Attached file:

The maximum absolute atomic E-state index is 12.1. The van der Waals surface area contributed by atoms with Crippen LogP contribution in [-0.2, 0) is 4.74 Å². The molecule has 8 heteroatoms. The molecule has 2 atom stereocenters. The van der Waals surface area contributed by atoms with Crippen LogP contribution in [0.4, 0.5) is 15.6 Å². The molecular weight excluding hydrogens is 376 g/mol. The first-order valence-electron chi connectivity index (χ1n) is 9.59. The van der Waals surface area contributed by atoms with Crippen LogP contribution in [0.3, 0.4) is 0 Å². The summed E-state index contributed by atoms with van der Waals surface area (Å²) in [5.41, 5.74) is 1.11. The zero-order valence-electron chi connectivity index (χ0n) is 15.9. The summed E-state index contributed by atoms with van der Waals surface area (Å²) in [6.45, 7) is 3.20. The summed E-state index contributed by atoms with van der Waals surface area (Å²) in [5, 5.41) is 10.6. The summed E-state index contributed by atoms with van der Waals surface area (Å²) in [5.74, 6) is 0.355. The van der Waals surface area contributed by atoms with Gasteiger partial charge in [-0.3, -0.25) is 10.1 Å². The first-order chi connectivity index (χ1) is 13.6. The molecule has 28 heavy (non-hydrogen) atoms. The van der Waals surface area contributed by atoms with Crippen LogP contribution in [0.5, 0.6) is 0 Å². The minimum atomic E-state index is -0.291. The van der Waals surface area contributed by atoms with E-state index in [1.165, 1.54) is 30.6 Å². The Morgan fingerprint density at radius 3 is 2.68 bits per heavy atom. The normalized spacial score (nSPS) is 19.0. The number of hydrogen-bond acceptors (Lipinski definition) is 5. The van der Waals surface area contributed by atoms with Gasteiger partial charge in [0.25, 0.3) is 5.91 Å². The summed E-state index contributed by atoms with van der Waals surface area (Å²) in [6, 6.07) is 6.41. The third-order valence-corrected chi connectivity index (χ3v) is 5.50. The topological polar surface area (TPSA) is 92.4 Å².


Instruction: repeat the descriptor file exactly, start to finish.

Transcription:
The maximum absolute atomic E-state index is 12.1. The van der Waals surface area contributed by atoms with Crippen LogP contribution in [-0.2, 0) is 4.74 Å². The molecule has 8 heteroatoms. The molecule has 2 atom stereocenters. The van der Waals surface area contributed by atoms with Crippen LogP contribution in [0.4, 0.5) is 15.6 Å². The molecular weight excluding hydrogens is 376 g/mol. The first-order valence-electron chi connectivity index (χ1n) is 9.59. The van der Waals surface area contributed by atoms with Crippen LogP contribution in [0.3, 0.4) is 0 Å². The summed E-state index contributed by atoms with van der Waals surface area (Å²) in [5.41, 5.74) is 1.11. The zero-order valence-electron chi connectivity index (χ0n) is 15.9. The summed E-state index contributed by atoms with van der Waals surface area (Å²) in [6.45, 7) is 3.20. The summed E-state index contributed by atoms with van der Waals surface area (Å²) in [5, 5.41) is 10.6. The summed E-state index contributed by atoms with van der Waals surface area (Å²) in [5.74, 6) is 0.355. The van der Waals surface area contributed by atoms with Gasteiger partial charge in [-0.3, -0.25) is 10.1 Å². The first-order chi connectivity index (χ1) is 13.6. The molecule has 28 heavy (non-hydrogen) atoms. The van der Waals surface area contributed by atoms with Crippen LogP contribution in [0.5, 0.6) is 0 Å². The minimum atomic E-state index is -0.291. The van der Waals surface area contributed by atoms with E-state index in [1.165, 1.54) is 30.6 Å². The Morgan fingerprint density at radius 3 is 2.68 bits per heavy atom. The normalized spacial score (nSPS) is 19.0. The number of hydrogen-bond acceptors (Lipinski definition) is 5. The van der Waals surface area contributed by atoms with Gasteiger partial charge in [0.25, 0.3) is 5.91 Å². The summed E-state index contributed by atoms with van der Waals surface area (Å²) in [6, 6.07) is 6.41. The third-order valence-corrected chi connectivity index (χ3v) is 5.50. The topological polar surface area (TPSA) is 92.4 Å².